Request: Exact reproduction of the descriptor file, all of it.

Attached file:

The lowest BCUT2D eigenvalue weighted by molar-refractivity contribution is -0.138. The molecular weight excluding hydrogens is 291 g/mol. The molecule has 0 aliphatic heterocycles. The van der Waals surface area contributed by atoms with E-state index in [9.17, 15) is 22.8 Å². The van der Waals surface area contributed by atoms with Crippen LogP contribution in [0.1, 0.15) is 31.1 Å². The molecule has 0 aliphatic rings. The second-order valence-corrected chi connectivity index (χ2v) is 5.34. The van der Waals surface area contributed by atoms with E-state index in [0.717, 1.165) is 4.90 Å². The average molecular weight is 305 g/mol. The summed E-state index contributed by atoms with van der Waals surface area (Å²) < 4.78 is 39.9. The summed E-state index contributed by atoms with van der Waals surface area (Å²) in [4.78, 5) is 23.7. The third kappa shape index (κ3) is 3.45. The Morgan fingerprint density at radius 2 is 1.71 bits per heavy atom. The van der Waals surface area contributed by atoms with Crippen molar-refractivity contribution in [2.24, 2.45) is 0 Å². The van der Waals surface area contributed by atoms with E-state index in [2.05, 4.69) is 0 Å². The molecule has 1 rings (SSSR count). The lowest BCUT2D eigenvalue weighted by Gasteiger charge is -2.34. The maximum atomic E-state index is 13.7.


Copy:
The lowest BCUT2D eigenvalue weighted by molar-refractivity contribution is -0.138. The molecular weight excluding hydrogens is 291 g/mol. The molecule has 0 aliphatic heterocycles. The van der Waals surface area contributed by atoms with E-state index in [9.17, 15) is 22.8 Å². The van der Waals surface area contributed by atoms with Crippen LogP contribution in [0.1, 0.15) is 31.1 Å². The molecule has 0 aliphatic rings. The second-order valence-corrected chi connectivity index (χ2v) is 5.34. The van der Waals surface area contributed by atoms with E-state index in [0.717, 1.165) is 4.90 Å². The average molecular weight is 305 g/mol. The summed E-state index contributed by atoms with van der Waals surface area (Å²) < 4.78 is 39.9. The summed E-state index contributed by atoms with van der Waals surface area (Å²) in [4.78, 5) is 23.7. The third kappa shape index (κ3) is 3.45. The Morgan fingerprint density at radius 2 is 1.71 bits per heavy atom. The van der Waals surface area contributed by atoms with Crippen molar-refractivity contribution in [2.24, 2.45) is 0 Å². The van der Waals surface area contributed by atoms with E-state index in [2.05, 4.69) is 0 Å². The molecule has 1 rings (SSSR count). The lowest BCUT2D eigenvalue weighted by Gasteiger charge is -2.34. The maximum atomic E-state index is 13.7.